With the current pandemic related to COVID-19, referred to as coronavirus (because the virus under a microscope looks like a crown or Corona), we expect to get calls from clients related to various benefits which might be available to them.
First and foremost, unemployment compensation benefits are available if an employer temporally closes or goes out of business because of the disease. Or, if an employer reduces a worker’s hours because of the disease, partial benefits could potentially be available. Further, if you have been told not to work by your employer because your employer feels you might get or spread the disease, despite that employer staying open for business, unemployment benefits will likely be available. Finally, if you have been told to quarantine yourself or self-isolate, or you work in a county under government-recommended mitigation efforts, unemployment benefits may be available. New Family and Medical Leave Act (FMLA) rules have been proposed, and new sick leave benefits mandated. These new benefits are rapidly changing as this article is being written.
Since I am a workers’ compensation attorney certified as a specialist by the Pennsylvania Supreme Court, my concern is mostly on the workers’ compensation aspects of the disease – if a Pennsylvania employee gets sick due to COVID-19, could that person file a workers’ compensation claim? The short answer is yes.
First, if you believe that you have been exposed to COVID-19 in your workplace, you may be eligible for workers compensation in either of the following ways. You can notify your employer to file a typical “disease as injury” workers compensation claim, which requires you to provide medical evidence that you were exposed to COVID-19 in the workplace. Or, you can file an occupational disease claim, which requires you to show that COVID-19 is occurring more in your occupation than in the general population. What exactly does this mean?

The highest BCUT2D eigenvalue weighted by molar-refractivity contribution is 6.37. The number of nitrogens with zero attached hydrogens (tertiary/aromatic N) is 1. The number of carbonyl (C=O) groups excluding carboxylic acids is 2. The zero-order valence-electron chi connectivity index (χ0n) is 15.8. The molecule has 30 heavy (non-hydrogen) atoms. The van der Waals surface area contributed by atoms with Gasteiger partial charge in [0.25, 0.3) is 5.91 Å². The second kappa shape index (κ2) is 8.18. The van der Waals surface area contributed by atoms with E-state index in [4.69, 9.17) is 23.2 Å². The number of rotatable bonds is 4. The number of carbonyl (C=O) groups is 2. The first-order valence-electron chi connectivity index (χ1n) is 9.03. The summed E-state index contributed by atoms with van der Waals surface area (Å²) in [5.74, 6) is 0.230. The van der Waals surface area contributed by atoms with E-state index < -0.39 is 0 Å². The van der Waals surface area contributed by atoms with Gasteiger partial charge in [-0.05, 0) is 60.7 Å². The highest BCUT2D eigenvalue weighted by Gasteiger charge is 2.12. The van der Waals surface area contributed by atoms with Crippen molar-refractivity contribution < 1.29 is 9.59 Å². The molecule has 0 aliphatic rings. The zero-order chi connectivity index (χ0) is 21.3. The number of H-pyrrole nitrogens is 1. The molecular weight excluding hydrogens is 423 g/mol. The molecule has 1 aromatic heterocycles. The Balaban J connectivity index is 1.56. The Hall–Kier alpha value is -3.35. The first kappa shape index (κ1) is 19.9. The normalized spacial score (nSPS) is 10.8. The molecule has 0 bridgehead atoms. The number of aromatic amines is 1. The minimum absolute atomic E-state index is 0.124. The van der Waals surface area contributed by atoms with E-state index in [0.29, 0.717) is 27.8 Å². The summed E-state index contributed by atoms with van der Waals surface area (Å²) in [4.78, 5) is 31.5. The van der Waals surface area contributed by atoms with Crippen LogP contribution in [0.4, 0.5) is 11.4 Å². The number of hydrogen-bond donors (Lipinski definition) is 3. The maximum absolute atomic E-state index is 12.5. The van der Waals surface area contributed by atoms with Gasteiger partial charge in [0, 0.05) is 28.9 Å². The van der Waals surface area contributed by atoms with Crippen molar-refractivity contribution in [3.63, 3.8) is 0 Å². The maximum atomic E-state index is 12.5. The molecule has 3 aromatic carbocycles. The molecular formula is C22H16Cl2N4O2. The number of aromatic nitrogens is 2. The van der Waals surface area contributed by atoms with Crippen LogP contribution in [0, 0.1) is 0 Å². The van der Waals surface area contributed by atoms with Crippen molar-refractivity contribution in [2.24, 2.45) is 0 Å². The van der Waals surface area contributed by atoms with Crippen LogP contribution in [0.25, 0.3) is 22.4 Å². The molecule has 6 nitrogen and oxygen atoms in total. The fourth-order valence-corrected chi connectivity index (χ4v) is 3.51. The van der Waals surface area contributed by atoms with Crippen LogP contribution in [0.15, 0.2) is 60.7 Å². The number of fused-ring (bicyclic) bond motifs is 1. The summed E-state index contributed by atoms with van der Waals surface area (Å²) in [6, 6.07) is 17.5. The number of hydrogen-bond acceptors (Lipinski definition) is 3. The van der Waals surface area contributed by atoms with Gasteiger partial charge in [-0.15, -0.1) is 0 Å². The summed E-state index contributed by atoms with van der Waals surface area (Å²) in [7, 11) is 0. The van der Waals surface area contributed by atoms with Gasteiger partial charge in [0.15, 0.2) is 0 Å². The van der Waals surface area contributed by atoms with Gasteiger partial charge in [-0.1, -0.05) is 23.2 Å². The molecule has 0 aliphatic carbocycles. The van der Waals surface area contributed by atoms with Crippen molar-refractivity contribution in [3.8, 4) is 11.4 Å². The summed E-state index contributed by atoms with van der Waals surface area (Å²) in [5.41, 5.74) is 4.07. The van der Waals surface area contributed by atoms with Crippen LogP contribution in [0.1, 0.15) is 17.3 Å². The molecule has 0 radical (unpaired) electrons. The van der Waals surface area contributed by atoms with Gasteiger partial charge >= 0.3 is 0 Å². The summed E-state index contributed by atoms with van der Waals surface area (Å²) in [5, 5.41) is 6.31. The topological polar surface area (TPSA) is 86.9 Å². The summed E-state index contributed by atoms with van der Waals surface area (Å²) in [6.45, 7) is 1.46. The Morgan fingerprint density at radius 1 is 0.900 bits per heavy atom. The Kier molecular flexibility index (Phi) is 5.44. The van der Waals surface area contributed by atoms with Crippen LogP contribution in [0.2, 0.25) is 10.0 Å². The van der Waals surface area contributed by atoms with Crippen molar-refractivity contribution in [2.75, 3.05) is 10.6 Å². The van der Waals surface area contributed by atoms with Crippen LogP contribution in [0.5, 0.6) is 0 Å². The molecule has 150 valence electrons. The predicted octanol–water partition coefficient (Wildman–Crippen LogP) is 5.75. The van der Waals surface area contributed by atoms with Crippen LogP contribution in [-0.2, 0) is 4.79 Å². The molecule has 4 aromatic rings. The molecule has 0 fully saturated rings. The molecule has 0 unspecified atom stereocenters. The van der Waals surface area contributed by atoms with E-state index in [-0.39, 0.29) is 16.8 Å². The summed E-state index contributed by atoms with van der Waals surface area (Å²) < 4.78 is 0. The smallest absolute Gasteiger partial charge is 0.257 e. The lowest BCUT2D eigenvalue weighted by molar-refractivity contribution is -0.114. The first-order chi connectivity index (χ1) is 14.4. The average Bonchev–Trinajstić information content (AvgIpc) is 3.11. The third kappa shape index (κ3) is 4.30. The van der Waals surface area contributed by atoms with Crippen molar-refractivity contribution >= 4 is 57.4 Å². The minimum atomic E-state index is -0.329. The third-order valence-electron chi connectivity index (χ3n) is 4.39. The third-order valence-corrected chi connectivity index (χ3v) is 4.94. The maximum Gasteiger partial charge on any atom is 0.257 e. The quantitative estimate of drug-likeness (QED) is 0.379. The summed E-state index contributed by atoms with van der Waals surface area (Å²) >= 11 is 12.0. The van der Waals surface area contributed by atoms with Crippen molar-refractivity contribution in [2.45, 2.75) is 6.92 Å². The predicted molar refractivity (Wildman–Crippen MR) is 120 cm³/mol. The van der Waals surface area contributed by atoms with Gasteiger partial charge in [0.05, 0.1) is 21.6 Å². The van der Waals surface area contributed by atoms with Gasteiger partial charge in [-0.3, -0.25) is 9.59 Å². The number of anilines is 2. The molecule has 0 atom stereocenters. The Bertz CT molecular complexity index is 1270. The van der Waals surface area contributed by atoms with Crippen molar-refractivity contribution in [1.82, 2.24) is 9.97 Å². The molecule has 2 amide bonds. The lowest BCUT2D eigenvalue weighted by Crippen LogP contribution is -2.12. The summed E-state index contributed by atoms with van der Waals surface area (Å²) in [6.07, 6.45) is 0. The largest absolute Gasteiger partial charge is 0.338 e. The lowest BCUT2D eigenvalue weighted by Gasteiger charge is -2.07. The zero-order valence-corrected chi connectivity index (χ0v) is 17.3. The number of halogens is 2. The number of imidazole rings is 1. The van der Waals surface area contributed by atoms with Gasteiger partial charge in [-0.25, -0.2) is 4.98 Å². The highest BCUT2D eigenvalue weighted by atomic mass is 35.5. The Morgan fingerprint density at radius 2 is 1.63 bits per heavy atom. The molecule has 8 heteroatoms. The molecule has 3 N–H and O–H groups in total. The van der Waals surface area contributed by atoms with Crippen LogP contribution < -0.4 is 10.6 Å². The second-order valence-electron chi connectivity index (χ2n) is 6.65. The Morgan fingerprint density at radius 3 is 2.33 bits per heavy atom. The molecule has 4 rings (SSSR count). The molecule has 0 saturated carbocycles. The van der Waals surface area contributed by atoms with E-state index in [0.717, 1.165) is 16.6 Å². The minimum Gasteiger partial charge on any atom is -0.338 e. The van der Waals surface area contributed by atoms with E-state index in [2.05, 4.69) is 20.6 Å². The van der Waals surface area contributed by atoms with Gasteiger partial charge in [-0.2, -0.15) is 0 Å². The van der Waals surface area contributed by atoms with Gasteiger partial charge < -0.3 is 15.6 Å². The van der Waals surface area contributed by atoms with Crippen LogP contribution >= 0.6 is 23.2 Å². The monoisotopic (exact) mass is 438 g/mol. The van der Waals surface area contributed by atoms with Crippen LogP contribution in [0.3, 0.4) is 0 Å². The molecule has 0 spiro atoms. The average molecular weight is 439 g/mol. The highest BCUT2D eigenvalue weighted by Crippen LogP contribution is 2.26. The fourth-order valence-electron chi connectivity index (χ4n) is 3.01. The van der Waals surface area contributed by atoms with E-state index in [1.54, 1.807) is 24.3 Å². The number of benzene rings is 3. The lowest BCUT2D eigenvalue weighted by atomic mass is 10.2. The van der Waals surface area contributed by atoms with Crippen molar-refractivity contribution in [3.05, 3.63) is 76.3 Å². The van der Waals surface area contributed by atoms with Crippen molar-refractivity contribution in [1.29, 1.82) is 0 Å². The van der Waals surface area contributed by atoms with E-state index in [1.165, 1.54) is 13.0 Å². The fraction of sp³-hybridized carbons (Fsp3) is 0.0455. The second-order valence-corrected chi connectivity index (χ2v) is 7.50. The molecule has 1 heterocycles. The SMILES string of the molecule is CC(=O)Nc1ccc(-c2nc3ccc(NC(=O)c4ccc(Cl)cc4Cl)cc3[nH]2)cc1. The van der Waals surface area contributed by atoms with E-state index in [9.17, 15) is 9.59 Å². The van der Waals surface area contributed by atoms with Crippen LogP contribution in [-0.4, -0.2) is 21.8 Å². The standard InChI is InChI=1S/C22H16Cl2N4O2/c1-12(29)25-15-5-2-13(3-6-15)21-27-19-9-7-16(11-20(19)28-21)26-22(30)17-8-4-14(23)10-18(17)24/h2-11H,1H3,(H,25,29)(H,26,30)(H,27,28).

If you file as a “disease as injury” workers compensation claim you will be required to provide medical evidence that you were exposed to COVID-19 in the workplace. Depending on your job, this may be quite difficult. For instance, if you are a nurse in a hospital, the facts relating to your exposure may be very obvious. Perhaps you treated an infected patient who actually coughed or sneezed directly in your face. However, if you are an employee who does not typically work around sick patients, the medical evidence made be very difficult to prove. The fact that so many people around the world are getting this virus would certainly lend itself to various potential exposure sites (food stores, gas stations, etc.), and tying any exposure directly to the workplace could certainly be very difficult.
A second option would be to pursue and occupational disease claim. This would require you to show that COVID-19 is occurring more in your occupation than in the general population. This method would be ideal for someone working in the healthcare industry. Under this method, if you work in an occupation which is shown to a higher incidence of exposure that the general population, the burden would then shift to the employer to show that the disease was not contracted at work.